According to Section 2(w) of CrPC, a case that is not a warrant case falls under this type. These cases include offences that are punishable with imprisonment of less than two years. However, a magistrate can convert a summons case into a warrant case if he believes the case to not be a summons case. 

Summary of trials 

Summary trials are trials where the cases are disposed of speedily and the summary of the trial is recorded. The procedures of the trials are simplified to expedite the process. These trials involve cases related to small offences. They provide speedy justice and reduce the caseload on the Judiciary.

Stages of a criminal trial

To gain a holistic understanding of the trial process, it becomes important to understand what happens after an offence is committed, the investigation procedure followed under CrPC and how the case lands before the court where the accused is given a fair trial to prove their innocence. For better understanding, this article divides the entire trial into three stages – pre-trial stage, trial stage and post-trial stage. 

Pre-trial stage

Commission of an offence 

For a criminal trial to occur, the first requirement is the commission of a criminal act to be punishable under the Indian Penal Code or any other legal statute passed by the Indian Parliament. The offence can be cognizable or non-cognizable. Under cognizable offences, a police officer has the authority to make an arrest without a warrant and to start an investigation with or without the permission of a court, whereas it is not so for non-cognizable offences. 

Bringing the offence to the notice of the police or before the magistrate

When the offence brought to the notice of the police is cognizable, the police register a First Information Report (FIR) under Section 154 of CrPC and put the case into motion. However, if the offence is non-cognizable, then a report is registered by the police under Section 155 of the CrPC. In such cases, the police do not have the authority to make an arrest or start an investigation in the matter without the order of the magistrate.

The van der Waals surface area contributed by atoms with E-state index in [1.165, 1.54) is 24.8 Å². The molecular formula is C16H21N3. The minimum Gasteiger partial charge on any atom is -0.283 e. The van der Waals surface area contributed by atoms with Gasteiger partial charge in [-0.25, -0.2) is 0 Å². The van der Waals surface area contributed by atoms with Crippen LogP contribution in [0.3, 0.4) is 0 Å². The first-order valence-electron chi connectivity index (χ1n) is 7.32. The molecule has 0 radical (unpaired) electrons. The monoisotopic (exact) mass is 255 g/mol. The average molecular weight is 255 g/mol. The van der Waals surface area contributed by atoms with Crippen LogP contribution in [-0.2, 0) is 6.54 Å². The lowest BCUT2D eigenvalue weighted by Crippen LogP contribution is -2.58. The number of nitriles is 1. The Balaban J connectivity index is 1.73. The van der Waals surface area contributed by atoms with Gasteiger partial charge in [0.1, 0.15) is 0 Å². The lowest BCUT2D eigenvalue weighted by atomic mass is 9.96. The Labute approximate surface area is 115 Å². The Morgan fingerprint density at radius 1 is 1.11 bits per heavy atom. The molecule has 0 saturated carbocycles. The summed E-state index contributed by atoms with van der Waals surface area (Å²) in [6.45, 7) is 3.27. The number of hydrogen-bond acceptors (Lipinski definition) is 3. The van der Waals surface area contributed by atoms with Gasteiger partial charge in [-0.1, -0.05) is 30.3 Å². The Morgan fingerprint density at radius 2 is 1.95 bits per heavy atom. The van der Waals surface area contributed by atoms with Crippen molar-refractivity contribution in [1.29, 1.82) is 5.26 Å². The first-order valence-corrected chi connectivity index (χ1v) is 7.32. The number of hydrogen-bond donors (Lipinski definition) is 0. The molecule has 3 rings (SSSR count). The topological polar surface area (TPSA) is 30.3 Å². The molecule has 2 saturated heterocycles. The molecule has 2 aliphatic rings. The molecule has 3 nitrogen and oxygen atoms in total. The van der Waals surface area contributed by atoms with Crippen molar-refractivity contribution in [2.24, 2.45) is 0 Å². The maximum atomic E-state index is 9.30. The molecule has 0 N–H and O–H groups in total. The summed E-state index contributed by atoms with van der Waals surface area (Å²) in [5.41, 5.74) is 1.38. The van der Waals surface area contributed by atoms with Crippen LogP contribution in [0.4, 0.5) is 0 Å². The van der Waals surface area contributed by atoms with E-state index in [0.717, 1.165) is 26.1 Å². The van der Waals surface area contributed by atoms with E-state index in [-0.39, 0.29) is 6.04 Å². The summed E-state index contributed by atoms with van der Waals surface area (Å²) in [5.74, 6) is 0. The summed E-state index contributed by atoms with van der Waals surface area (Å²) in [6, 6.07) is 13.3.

To bring the offence before a magistrate, it has to be done in the form of a complaint as defined under Section 2(d) of CrPC. Once this is done, the magistrate may dismiss the complaint under Section 203 due to lack of sufficient ground or may issue a process under Section 204

The investigation by the police 

The next step after the issuing of an FIR is the investigation by the police officer. This is done in order to collect facts, analyze the circumstances and statements made and to collect evidence for the case. The findings of the investigation are submitted to the Magistrate in the form of a report. 

In cognizable offences, there is no permission required to commence the investigation. However, in non-cognizable offences, prior approval of the Magistrate is essential for this purpose. 

Anticipatory bail

In cases where the offence committed is bailable, after the registration of the FIR, the accused may make an application for an anticipatory bail in the Sessions or High Court. If the bail is granted by the court, the accused cannot be arrested. However, if the bail is rejected, an arrest can be made. 

The arrest of the accused 

In the case of cognizable offences, a direct arrest can be made by the police without a warrant, post the registration of the FIR. However, in the case of non-cognizable offences, prior approval from the Magistrate is necessary to arrest the accused.